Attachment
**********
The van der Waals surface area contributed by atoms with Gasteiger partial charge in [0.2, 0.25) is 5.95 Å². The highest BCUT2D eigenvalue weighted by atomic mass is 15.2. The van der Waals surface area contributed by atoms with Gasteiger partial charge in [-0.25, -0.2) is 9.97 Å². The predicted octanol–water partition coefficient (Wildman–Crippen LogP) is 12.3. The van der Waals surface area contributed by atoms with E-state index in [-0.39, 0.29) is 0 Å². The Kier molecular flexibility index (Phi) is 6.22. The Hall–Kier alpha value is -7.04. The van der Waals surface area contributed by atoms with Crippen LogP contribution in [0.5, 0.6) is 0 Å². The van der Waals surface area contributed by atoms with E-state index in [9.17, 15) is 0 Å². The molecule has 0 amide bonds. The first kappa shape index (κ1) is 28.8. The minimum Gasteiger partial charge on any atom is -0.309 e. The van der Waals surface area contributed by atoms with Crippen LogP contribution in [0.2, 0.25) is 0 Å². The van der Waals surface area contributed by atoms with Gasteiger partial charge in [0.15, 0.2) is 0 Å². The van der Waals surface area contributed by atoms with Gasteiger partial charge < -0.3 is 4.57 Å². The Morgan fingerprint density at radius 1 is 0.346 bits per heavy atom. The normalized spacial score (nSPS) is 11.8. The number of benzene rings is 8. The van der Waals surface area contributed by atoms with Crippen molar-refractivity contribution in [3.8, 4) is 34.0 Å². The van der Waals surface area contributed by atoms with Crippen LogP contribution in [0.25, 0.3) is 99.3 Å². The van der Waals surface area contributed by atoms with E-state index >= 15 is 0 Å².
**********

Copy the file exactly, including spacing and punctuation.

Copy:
The van der Waals surface area contributed by atoms with Gasteiger partial charge in [0.2, 0.25) is 5.95 Å². The highest BCUT2D eigenvalue weighted by atomic mass is 15.2. The van der Waals surface area contributed by atoms with Gasteiger partial charge in [-0.25, -0.2) is 9.97 Å². The predicted octanol–water partition coefficient (Wildman–Crippen LogP) is 12.3. The van der Waals surface area contributed by atoms with E-state index in [-0.39, 0.29) is 0 Å². The Kier molecular flexibility index (Phi) is 6.22. The Hall–Kier alpha value is -7.04. The van der Waals surface area contributed by atoms with Crippen LogP contribution in [0.5, 0.6) is 0 Å². The van der Waals surface area contributed by atoms with E-state index in [9.17, 15) is 0 Å². The molecule has 0 amide bonds. The first kappa shape index (κ1) is 28.8. The minimum Gasteiger partial charge on any atom is -0.309 e. The van der Waals surface area contributed by atoms with Crippen LogP contribution in [0.2, 0.25) is 0 Å². The van der Waals surface area contributed by atoms with Gasteiger partial charge in [0.15, 0.2) is 0 Å². The van der Waals surface area contributed by atoms with Gasteiger partial charge < -0.3 is 4.57 Å². The Morgan fingerprint density at radius 1 is 0.346 bits per heavy atom. The normalized spacial score (nSPS) is 11.8. The number of benzene rings is 8. The van der Waals surface area contributed by atoms with Crippen molar-refractivity contribution in [3.8, 4) is 34.0 Å². The van der Waals surface area contributed by atoms with Crippen LogP contribution in [0.25, 0.3) is 99.3 Å². The van der Waals surface area contributed by atoms with E-state index >= 15 is 0 Å².